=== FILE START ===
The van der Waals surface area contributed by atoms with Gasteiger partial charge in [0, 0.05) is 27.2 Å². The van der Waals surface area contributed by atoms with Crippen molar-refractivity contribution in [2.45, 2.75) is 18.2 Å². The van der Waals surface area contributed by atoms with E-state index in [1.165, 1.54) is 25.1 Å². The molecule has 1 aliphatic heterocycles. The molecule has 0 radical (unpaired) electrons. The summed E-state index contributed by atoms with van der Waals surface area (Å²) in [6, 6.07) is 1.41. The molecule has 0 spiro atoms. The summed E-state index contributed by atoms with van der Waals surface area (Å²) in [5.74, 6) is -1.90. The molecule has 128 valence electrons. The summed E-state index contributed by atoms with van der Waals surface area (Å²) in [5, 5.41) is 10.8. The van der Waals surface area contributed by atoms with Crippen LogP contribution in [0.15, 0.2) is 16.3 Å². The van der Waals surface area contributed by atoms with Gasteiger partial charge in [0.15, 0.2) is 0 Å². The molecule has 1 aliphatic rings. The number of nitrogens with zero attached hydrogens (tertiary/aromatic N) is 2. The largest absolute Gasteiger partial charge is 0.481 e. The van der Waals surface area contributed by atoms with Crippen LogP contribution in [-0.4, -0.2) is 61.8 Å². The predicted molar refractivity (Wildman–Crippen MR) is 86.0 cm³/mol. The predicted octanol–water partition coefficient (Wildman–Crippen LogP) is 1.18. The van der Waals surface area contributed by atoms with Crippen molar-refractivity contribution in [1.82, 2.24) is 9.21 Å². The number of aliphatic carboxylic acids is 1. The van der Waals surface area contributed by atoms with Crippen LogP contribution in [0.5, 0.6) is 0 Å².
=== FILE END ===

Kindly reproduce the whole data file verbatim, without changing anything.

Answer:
The van der Waals surface area contributed by atoms with Gasteiger partial charge in [0, 0.05) is 27.2 Å². The van der Waals surface area contributed by atoms with Crippen molar-refractivity contribution in [2.45, 2.75) is 18.2 Å². The van der Waals surface area contributed by atoms with E-state index in [1.165, 1.54) is 25.1 Å². The molecule has 1 aliphatic heterocycles. The molecule has 0 radical (unpaired) electrons. The summed E-state index contributed by atoms with van der Waals surface area (Å²) in [6, 6.07) is 1.41. The molecule has 0 spiro atoms. The summed E-state index contributed by atoms with van der Waals surface area (Å²) in [5.74, 6) is -1.90. The molecule has 128 valence electrons. The summed E-state index contributed by atoms with van der Waals surface area (Å²) in [5, 5.41) is 10.8. The van der Waals surface area contributed by atoms with Crippen LogP contribution in [0.15, 0.2) is 16.3 Å². The van der Waals surface area contributed by atoms with Gasteiger partial charge in [0.15, 0.2) is 0 Å². The molecule has 1 aliphatic rings. The number of nitrogens with zero attached hydrogens (tertiary/aromatic N) is 2. The largest absolute Gasteiger partial charge is 0.481 e. The van der Waals surface area contributed by atoms with Crippen LogP contribution in [-0.4, -0.2) is 61.8 Å². The predicted molar refractivity (Wildman–Crippen MR) is 86.0 cm³/mol. The predicted octanol–water partition coefficient (Wildman–Crippen LogP) is 1.18. The van der Waals surface area contributed by atoms with Crippen molar-refractivity contribution in [1.82, 2.24) is 9.21 Å². The number of aliphatic carboxylic acids is 1. The van der Waals surface area contributed by atoms with Crippen LogP contribution in [0.5, 0.6) is 0 Å².